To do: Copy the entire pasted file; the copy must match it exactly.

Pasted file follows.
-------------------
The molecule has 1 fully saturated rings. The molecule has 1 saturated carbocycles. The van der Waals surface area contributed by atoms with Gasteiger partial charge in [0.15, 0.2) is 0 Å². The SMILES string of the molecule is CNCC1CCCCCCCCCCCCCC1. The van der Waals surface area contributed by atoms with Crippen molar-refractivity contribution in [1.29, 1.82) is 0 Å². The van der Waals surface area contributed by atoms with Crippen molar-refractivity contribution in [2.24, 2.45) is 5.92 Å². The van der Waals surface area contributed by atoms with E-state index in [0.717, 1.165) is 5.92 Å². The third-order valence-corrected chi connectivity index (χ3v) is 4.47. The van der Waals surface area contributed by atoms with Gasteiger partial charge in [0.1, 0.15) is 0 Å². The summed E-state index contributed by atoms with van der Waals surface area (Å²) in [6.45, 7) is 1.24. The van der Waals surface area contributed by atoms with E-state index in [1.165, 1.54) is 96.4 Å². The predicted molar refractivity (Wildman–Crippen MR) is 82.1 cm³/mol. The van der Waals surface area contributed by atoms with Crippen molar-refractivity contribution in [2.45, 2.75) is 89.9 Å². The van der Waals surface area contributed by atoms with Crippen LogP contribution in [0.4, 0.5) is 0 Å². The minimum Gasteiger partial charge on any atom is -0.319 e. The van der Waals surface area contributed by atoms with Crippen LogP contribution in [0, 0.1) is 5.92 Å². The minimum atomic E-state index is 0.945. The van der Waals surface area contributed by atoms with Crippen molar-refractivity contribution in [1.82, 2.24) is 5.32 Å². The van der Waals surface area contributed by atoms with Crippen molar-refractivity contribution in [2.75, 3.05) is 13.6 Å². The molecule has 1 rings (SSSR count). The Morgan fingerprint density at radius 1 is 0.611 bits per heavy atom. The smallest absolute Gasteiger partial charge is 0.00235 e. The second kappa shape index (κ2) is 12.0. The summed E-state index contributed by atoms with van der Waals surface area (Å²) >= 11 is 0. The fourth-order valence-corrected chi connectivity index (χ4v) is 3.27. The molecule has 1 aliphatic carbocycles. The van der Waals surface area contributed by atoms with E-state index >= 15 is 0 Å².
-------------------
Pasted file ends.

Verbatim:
The molecule has 1 fully saturated rings. The molecule has 1 saturated carbocycles. The van der Waals surface area contributed by atoms with Gasteiger partial charge in [0.15, 0.2) is 0 Å². The SMILES string of the molecule is CNCC1CCCCCCCCCCCCCC1. The van der Waals surface area contributed by atoms with Crippen molar-refractivity contribution in [1.29, 1.82) is 0 Å². The van der Waals surface area contributed by atoms with Crippen molar-refractivity contribution in [2.24, 2.45) is 5.92 Å². The van der Waals surface area contributed by atoms with E-state index in [0.717, 1.165) is 5.92 Å². The third-order valence-corrected chi connectivity index (χ3v) is 4.47. The van der Waals surface area contributed by atoms with Gasteiger partial charge in [0.1, 0.15) is 0 Å². The summed E-state index contributed by atoms with van der Waals surface area (Å²) in [6.45, 7) is 1.24. The van der Waals surface area contributed by atoms with E-state index in [1.165, 1.54) is 96.4 Å². The predicted molar refractivity (Wildman–Crippen MR) is 82.1 cm³/mol. The van der Waals surface area contributed by atoms with Crippen molar-refractivity contribution in [2.45, 2.75) is 89.9 Å². The van der Waals surface area contributed by atoms with Crippen LogP contribution in [0.4, 0.5) is 0 Å². The minimum Gasteiger partial charge on any atom is -0.319 e. The van der Waals surface area contributed by atoms with Crippen LogP contribution in [0, 0.1) is 5.92 Å². The minimum atomic E-state index is 0.945. The van der Waals surface area contributed by atoms with Crippen molar-refractivity contribution in [1.82, 2.24) is 5.32 Å². The van der Waals surface area contributed by atoms with Crippen molar-refractivity contribution in [2.75, 3.05) is 13.6 Å². The molecule has 1 rings (SSSR count). The Morgan fingerprint density at radius 1 is 0.611 bits per heavy atom. The smallest absolute Gasteiger partial charge is 0.00235 e. The second kappa shape index (κ2) is 12.0. The summed E-state index contributed by atoms with van der Waals surface area (Å²) >= 11 is 0. The fourth-order valence-corrected chi connectivity index (χ4v) is 3.27. The molecule has 1 aliphatic carbocycles. The van der Waals surface area contributed by atoms with E-state index >= 15 is 0 Å².